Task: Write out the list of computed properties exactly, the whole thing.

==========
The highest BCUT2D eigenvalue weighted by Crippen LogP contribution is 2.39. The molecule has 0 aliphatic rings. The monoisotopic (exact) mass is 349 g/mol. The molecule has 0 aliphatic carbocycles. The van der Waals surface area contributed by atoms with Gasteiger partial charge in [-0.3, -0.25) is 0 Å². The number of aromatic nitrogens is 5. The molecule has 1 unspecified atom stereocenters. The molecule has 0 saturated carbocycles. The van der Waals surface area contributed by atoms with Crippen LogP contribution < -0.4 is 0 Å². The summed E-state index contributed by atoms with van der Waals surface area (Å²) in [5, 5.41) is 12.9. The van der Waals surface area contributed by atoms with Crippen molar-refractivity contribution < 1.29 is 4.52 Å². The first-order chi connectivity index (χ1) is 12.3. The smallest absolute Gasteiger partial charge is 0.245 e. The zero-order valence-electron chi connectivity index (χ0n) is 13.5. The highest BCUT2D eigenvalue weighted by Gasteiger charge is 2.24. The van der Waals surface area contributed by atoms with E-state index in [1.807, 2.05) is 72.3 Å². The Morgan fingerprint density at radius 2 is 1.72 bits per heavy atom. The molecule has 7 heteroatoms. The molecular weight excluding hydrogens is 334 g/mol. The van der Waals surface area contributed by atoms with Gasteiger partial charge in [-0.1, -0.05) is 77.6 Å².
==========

The highest BCUT2D eigenvalue weighted by Crippen LogP contribution is 2.39. The molecule has 0 aliphatic rings. The monoisotopic (exact) mass is 349 g/mol. The molecule has 0 aliphatic carbocycles. The van der Waals surface area contributed by atoms with Gasteiger partial charge in [-0.3, -0.25) is 0 Å². The number of aromatic nitrogens is 5. The molecule has 1 unspecified atom stereocenters. The molecule has 0 saturated carbocycles. The van der Waals surface area contributed by atoms with Crippen LogP contribution < -0.4 is 0 Å². The summed E-state index contributed by atoms with van der Waals surface area (Å²) in [5, 5.41) is 12.9. The van der Waals surface area contributed by atoms with Crippen molar-refractivity contribution < 1.29 is 4.52 Å². The first-order chi connectivity index (χ1) is 12.3. The smallest absolute Gasteiger partial charge is 0.245 e. The zero-order valence-electron chi connectivity index (χ0n) is 13.5. The highest BCUT2D eigenvalue weighted by Gasteiger charge is 2.24. The van der Waals surface area contributed by atoms with E-state index in [1.807, 2.05) is 72.3 Å². The Morgan fingerprint density at radius 2 is 1.72 bits per heavy atom. The molecule has 7 heteroatoms. The molecular weight excluding hydrogens is 334 g/mol. The van der Waals surface area contributed by atoms with Gasteiger partial charge in [-0.1, -0.05) is 77.6 Å².